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The Mechanism of Replication

1. E. coli DNA synthesis genes. The overall process of replication requires the products of genes dnaA, dnaB, dnaC-D, dnaE and dnaG. The products of genes dnaA and dnaC-D are required for initiating new rounds of replication and the products of dnaE and dnaG for replication fork movement. The dnaG protein appears to be necessary for initiation of synthesis of DNA fragments.

2. Replication starts with an incision. The DNA of chromosome consists of many replication units or replicons. According to one model replication is initiated in each replicon only after a break in one of the two parental strands.

e.coli chromosome

3. Origin. Replication starts at a unique site (called the origin) on the chromosome. In E.coli the origin of replication is at about 74minutes on the chromosome map.

4. Role of membrane. It has been suggested that the replicating apparatus in E.coli consists. of an enzymatic complex at the point of attachment of the DNA to the plasma membrane.


5. Unwinding of the strand. The DNA double helix has to unwind in order to separate the two strands for replication. The unwinding of the DNA double helix is brought about the DNA unwinding proteins. The proteins bind preferentially to single strands of DNA and promote unwinding of double helical DNA.


6. Superhelix relaxing protein (swiveling protein). As the replication fork moves down the DNA double helix the parental strands winds. The extent to untwisting is one turn for every 10nucleotides laid down.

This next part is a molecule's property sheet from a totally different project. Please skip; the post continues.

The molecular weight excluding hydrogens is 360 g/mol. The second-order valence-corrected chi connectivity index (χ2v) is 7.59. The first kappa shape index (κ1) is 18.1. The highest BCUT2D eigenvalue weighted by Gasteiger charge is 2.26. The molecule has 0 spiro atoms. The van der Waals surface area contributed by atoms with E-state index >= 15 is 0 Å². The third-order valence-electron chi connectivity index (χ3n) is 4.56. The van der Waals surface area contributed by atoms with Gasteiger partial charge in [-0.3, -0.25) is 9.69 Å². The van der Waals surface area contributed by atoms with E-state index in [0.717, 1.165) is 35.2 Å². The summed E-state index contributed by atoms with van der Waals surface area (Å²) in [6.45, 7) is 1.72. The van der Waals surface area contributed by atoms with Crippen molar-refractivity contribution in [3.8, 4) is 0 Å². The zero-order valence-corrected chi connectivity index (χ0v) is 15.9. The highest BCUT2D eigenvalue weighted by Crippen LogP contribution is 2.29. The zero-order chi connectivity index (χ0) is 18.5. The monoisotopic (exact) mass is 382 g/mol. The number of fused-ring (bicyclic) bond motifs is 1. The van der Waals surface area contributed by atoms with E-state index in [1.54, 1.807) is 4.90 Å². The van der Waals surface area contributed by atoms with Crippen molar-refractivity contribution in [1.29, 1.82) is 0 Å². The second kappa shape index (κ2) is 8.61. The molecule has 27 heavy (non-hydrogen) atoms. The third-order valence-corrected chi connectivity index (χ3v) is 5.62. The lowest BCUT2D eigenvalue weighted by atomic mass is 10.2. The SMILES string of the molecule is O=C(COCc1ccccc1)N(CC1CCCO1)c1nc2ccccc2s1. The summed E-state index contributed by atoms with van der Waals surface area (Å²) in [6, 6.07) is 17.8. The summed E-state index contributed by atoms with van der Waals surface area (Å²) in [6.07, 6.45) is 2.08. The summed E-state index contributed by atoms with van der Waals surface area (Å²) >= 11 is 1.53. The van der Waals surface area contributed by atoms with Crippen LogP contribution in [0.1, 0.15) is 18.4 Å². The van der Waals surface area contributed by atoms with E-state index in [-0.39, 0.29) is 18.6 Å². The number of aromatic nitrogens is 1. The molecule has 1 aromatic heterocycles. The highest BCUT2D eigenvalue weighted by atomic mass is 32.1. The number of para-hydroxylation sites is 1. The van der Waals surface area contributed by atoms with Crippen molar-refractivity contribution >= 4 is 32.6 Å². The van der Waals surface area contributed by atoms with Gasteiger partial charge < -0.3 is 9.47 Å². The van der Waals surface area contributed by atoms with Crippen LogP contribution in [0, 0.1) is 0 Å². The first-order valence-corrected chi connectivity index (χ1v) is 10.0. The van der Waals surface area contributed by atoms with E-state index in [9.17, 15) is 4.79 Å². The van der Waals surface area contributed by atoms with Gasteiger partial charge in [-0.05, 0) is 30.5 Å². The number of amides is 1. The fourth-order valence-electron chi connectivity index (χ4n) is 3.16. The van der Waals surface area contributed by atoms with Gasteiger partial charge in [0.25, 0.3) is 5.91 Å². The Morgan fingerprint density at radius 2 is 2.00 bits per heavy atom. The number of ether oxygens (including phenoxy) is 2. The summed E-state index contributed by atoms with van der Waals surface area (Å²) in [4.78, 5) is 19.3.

7. RNA Primer. Initiation of DNA synthesis requires an RNA primer. DNA polymerases cannot initiate DNA chains de novo. (RNA polymerases, cannot initiate DNA chains de novo. (RNA polymerases, in contrast, can intiate chains de novo during transcription). A per-existing polynucleotide chain (the primer) is required to which polynucleotides are added.

initiation of DNA

8. Chain elongation. Synthesis of the new DNA strand takes place by addition of DNA nucleotides to the 3’ – OH group of the last ribonucleotide of the RNA primer. The newly made is joined by DNA ligase to form high molecular weight DNA (site A). RNA primers which are joined on both sides to DNA chains are digested by specific endonucleases, e.g. ribonuclease H.

9. Replication has direction. Replication may proceed in one or both directions from the point of origin. Replication in one direction is called unidirectional replication, while that is both direction is called bidirectional replication.

Bidrectional replication

10. Replicating forks. At a point where the two strands are separated a replicating fork is formed. The fork appears in the form of a Y and advances during replication. In bidirectional replication the separateds between the two forks appear as a ‘bubble’ or an ‘eye’ under the electron microscope. The speed or extent of movement of the two forks in opposite directions need not be the same.

11. Okazaki fragments. The duplication of the DNA strand is brought about by the movement of the replication forks. Replication of the two parental strands takes place simultaneously as the fork move along.

12. Polynucleotide ligase. As mentioned previously, replication is a discontinuous process and takes place in short segments called Okazaki fragments. Polynucleotide ligase joins these fragments into high molecular weight DNA. In mutants which produce defective ligase, the joining of Okazaki fragments is greatly impaired.

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